In A Nutshell
When Elie Wiesel was liberated from the Buchenwald concentration camp in April 1945, he decided to wait for ten years before writing his memoirs of the Holocaust. Night is the story of Elie Wiesel surviving Nazi concentration camps as a teenager. The original Yiddish publication of Night was 900 pages and titled And the World Remained Silent. Despite low sales originally, Night has now been translated into thirty languages and has become a classic. Night is the first book in a trilogy—Night, Dawn, and then Day, probably referring to a transition in state of mind. That is, in this first book, he is in a state of darkness. Of Night, Elie Wiesel says, "If in my lifetime I was to only write one book, this would be the one."
Why Should I Care?
We could tell you why you should care, but it’s so much better to hear it from Elie Wiesel himself. Pretend we’re asking Wiesel, "Why should shmoopers care about your book, Night?" (And also pretend that we’re not just lifting his words from his 1986 Nobel Peace Prize acceptance speech):
"[…] [T]he world did know [about the suffering of the Jews during WWII] and remained silent. And that is why I swore never to be silent whenever and wherever human beings endure suffering and humiliation. We must take sides. Neutrality helps the oppressor, never the victim. Silence encourages the tormentor, never the tormented. Sometimes we must interfere. When human lives are endangered, when human dignity is in jeopardy, national borders and sensitivities become irrelevant. Whenever men and women are persecuted because of their race, religion, or political views, that place must—at that moment—become the center of the universe.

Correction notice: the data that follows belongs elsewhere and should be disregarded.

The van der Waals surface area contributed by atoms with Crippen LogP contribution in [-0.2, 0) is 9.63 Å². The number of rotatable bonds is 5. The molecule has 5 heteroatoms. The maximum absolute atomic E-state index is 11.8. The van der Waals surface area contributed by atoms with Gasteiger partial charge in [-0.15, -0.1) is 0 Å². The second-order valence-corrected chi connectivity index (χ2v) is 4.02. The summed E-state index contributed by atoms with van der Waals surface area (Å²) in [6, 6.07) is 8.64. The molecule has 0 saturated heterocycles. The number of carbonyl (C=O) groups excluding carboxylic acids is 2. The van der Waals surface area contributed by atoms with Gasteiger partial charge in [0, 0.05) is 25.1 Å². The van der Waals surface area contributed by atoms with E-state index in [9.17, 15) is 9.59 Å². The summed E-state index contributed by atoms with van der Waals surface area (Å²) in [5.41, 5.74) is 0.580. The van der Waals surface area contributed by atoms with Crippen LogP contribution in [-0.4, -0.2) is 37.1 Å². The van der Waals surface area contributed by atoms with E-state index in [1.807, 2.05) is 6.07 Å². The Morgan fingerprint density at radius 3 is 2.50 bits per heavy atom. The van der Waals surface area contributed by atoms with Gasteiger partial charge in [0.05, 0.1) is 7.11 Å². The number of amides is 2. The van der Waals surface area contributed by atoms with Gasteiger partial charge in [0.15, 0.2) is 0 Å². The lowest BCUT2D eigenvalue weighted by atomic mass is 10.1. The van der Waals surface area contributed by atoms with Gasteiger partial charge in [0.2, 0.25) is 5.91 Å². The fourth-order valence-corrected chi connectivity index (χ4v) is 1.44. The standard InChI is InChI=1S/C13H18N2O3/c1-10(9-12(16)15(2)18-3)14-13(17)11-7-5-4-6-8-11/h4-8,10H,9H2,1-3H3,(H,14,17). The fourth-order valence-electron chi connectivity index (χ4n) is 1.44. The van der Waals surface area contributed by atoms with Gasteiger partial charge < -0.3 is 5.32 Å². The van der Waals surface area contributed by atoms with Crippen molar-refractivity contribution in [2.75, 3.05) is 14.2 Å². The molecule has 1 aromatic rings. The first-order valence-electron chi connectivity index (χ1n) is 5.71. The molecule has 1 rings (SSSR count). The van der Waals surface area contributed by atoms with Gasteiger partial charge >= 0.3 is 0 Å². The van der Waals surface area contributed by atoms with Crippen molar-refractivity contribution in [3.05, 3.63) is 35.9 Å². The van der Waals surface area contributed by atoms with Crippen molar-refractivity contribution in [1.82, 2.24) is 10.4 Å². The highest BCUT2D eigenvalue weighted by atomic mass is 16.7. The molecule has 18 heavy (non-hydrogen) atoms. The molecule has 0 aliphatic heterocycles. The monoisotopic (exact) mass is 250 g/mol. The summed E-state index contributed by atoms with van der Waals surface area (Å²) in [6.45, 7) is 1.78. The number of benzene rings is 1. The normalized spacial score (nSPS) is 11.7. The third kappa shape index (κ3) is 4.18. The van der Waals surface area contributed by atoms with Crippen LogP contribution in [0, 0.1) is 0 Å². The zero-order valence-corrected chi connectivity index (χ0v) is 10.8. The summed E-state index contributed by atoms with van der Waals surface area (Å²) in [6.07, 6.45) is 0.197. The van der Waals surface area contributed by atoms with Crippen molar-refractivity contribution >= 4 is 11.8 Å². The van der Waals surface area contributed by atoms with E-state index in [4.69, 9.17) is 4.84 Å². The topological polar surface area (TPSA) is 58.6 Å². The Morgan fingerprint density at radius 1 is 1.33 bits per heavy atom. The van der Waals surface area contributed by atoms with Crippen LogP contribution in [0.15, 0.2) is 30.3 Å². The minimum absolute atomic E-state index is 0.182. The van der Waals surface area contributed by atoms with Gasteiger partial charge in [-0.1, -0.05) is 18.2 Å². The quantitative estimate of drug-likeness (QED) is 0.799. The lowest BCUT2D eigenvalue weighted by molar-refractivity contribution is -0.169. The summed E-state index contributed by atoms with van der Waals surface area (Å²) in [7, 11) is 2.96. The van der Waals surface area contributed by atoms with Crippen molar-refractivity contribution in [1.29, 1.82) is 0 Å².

There is so much injustice and suffering crying out for our attention: victims of hunger, of racism and political persecution […].
Human rights are being violated on every continent. More people are oppressed than free. How can one not be sensitive to their plight? Human suffering anywhere concerns men and women everywhere.
There is so much to be done, there is so much that can be done. One person—a Raoul Wallenberg, an Albert Schweitzer, a Martin Luther King Jr.—one person of integrity can make a difference, a difference of life and death. As long as one dissident is in prison, our freedom will not be true. As long as one child is hungry, our life will be filled with anguish and shame. What all these victims need above all is to know that they are not alone; that we are not forgetting them, that when their voices are stifled we shall lend them ours, that while their freedom depends on ours, the quality of our freedom depends on theirs.
Our lives no longer belong to us alone; they belong to all those who need us desperately."